Posts tagged as:

saving

Buying the cheapest thing you can find certainly isn’t always a great idea. It is good to be frugal but quality is equally as important as price. I fell game to the cheaper is better trap the other day when I was in the market for a cornhole set. You know the bean bag game where you toss bags at a wooden board trying to get them in hole. I used to own a set I built myself but they were to big and bulky so I ditched them.

I went out to buy a set and was presented with two choices, one at $79.99 and one at $99.99. The $79 one was built out of wood and the more expensive one was molded plastic. The frugalite in me decided the cheaper one was going to be the better deal so I bought it. This was actually very out of character for me. I typically research everything to death before I make a purchase. This was a spur of the moment deal and I went with the cheaper option on gut.

Turns out there is a reason I over research everything before i make a purchase.  When I make a spur of the moment decision to buy something it is a bad deal. I picked up the cheaper version and was sorry the first time I went to use it. The bags were like paper, too light, and the boards were cheaply made. If I wasn’t sorry the first time, I was crazy sorry the second time when the board actually fell apart. I tried to fix it but  it was the cheapest, most worthless, piece of crap I have ever purchased. I don’t know what I was thinking. I returned it the next day and I plan to build one from scratch.

The point I am trying to make with this lengthy diatribe is that just because it is cheaper doesn’t mean it is better. Especially if you are making a purchase of something you really will use regularly. I didn’t do what I knew I should have done and I bought a lemon. The more expensive option was better but even it wasn’t the best way to go. Looking back at it the best way to do it was to make my own. That way I know it is done right and better. Cheaper isn’t better, but sometimes more expensive isn’t so much better either. Weigh your options accordingly and then make your decision. Not much comes from split second decision making.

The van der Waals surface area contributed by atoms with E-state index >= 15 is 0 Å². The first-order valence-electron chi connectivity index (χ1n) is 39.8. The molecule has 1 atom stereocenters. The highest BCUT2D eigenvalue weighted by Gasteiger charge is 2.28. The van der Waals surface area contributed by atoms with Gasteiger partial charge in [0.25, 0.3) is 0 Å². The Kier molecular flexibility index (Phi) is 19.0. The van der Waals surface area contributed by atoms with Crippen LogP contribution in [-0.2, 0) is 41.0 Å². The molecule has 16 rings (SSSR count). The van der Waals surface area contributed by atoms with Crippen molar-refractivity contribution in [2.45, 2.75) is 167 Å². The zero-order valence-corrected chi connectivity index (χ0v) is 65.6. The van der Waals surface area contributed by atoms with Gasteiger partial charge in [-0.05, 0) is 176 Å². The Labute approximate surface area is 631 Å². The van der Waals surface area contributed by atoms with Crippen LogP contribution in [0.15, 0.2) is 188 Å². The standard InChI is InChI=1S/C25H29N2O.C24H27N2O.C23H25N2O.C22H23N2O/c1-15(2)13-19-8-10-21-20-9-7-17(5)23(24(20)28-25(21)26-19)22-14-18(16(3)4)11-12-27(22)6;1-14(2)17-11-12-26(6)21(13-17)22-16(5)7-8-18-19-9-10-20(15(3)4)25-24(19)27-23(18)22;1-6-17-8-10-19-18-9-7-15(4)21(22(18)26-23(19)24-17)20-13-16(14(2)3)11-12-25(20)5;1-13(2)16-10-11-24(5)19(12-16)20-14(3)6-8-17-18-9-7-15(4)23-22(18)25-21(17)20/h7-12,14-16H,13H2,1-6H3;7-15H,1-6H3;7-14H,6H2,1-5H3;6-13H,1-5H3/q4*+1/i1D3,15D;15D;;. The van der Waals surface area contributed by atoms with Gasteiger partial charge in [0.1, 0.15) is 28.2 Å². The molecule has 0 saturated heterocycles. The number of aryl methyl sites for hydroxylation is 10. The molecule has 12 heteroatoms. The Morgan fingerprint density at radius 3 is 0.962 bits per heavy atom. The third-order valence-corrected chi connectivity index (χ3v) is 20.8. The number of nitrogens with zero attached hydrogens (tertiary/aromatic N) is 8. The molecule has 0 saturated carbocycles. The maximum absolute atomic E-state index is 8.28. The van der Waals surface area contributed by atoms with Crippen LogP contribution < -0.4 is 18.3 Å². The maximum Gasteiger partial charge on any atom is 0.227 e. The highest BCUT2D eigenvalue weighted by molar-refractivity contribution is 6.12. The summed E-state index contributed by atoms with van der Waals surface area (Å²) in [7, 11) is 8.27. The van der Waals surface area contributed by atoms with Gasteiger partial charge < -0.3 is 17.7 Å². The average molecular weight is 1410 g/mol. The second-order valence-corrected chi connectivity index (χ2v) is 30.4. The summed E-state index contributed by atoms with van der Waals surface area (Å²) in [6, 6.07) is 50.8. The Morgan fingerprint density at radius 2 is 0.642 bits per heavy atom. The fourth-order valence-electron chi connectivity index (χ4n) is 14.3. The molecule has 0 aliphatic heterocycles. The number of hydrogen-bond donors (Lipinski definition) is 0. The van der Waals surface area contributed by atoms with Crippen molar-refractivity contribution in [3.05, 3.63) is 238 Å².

Photo: (GoMattOlson)

{ Comments on this entry are closed }

One of the biggest problems facing the world today is our lack of patience. I am just as guilty as everyone else. It seems we are incapable of exercising patience and waiting until we can actually afford to purchase something before we pull the trigger and get it. By afford I mean actually pay cash for the object or service we desire. We want gratification and we want it now! Not next month, not next week, not tomorrow, we want it now. This requirement to be immediately gratified costs us thousands in interest and lost opportunity costs.

We make attempts to justify our impatience like how much more productive we will be with that new iPhone, or how much easier it will be to pick up the kids if we had a third row seat. In either case there is no reason why you can’t save the money up and pay cash for the iPhone or even a new car. The only obstacle in your way is time and determination. If you are determined to make the purchase and you really think your life will benefit from it then you shouldn’t have any problem socking the money away to make the purchase.

The easiest way to do this is to set a specific monthly goal amount to put aside for the purchase. If you want to have a new, well new to you anyway, car then take the estimated amount of the car and split it out into monthly payments which you make into your savings account setup specifically for this purchase. You really need a separate account so you don’t get confused or tempted to use other funds for your purchase. In this manner you are actually earning interest on your payments as opposed to paying it, you can get your car and make money in the process. Like I said the only thing standing your way is time and determination.

Lets say you want to buy a used car worth $25,000.00 that is a lot of money and you probably don’t have it right now. If you need a new car immediately get something you can afford to pay cash for and then immediately start saving for the car you actually want. Instead of making the car payments + interest and carrying the debt you will be on your way to doing something most people only dream of.